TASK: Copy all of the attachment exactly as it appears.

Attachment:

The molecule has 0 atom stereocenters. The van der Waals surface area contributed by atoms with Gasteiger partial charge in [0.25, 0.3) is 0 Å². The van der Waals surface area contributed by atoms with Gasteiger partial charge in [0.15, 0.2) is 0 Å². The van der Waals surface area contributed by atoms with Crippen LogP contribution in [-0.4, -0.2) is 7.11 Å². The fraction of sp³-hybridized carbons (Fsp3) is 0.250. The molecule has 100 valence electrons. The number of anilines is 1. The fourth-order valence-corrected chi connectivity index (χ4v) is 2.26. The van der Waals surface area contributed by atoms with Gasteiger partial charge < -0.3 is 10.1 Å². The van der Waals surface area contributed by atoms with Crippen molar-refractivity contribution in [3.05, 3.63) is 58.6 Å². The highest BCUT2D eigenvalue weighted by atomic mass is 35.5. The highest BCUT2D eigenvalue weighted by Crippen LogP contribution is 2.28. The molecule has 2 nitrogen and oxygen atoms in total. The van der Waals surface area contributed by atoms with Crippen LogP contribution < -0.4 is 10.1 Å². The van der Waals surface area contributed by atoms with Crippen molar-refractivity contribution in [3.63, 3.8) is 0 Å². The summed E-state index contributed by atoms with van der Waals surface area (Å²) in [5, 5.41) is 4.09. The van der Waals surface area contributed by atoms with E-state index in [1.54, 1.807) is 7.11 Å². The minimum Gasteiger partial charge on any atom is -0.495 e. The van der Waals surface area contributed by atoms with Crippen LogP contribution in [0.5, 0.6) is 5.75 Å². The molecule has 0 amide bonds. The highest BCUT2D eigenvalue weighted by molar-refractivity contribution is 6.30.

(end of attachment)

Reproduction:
The molecule has 0 atom stereocenters. The van der Waals surface area contributed by atoms with Gasteiger partial charge in [0.25, 0.3) is 0 Å². The van der Waals surface area contributed by atoms with Gasteiger partial charge in [0.15, 0.2) is 0 Å². The van der Waals surface area contributed by atoms with Crippen LogP contribution in [-0.4, -0.2) is 7.11 Å². The fraction of sp³-hybridized carbons (Fsp3) is 0.250. The molecule has 100 valence electrons. The number of anilines is 1. The fourth-order valence-corrected chi connectivity index (χ4v) is 2.26. The van der Waals surface area contributed by atoms with Gasteiger partial charge < -0.3 is 10.1 Å². The van der Waals surface area contributed by atoms with Crippen molar-refractivity contribution in [3.05, 3.63) is 58.6 Å². The highest BCUT2D eigenvalue weighted by atomic mass is 35.5. The highest BCUT2D eigenvalue weighted by Crippen LogP contribution is 2.28. The molecule has 2 nitrogen and oxygen atoms in total. The van der Waals surface area contributed by atoms with Crippen LogP contribution < -0.4 is 10.1 Å². The van der Waals surface area contributed by atoms with Crippen molar-refractivity contribution in [3.63, 3.8) is 0 Å². The summed E-state index contributed by atoms with van der Waals surface area (Å²) in [5, 5.41) is 4.09. The van der Waals surface area contributed by atoms with E-state index in [1.54, 1.807) is 7.11 Å². The minimum Gasteiger partial charge on any atom is -0.495 e. The van der Waals surface area contributed by atoms with Crippen LogP contribution in [0.5, 0.6) is 5.75 Å². The molecule has 0 amide bonds. The highest BCUT2D eigenvalue weighted by molar-refractivity contribution is 6.30.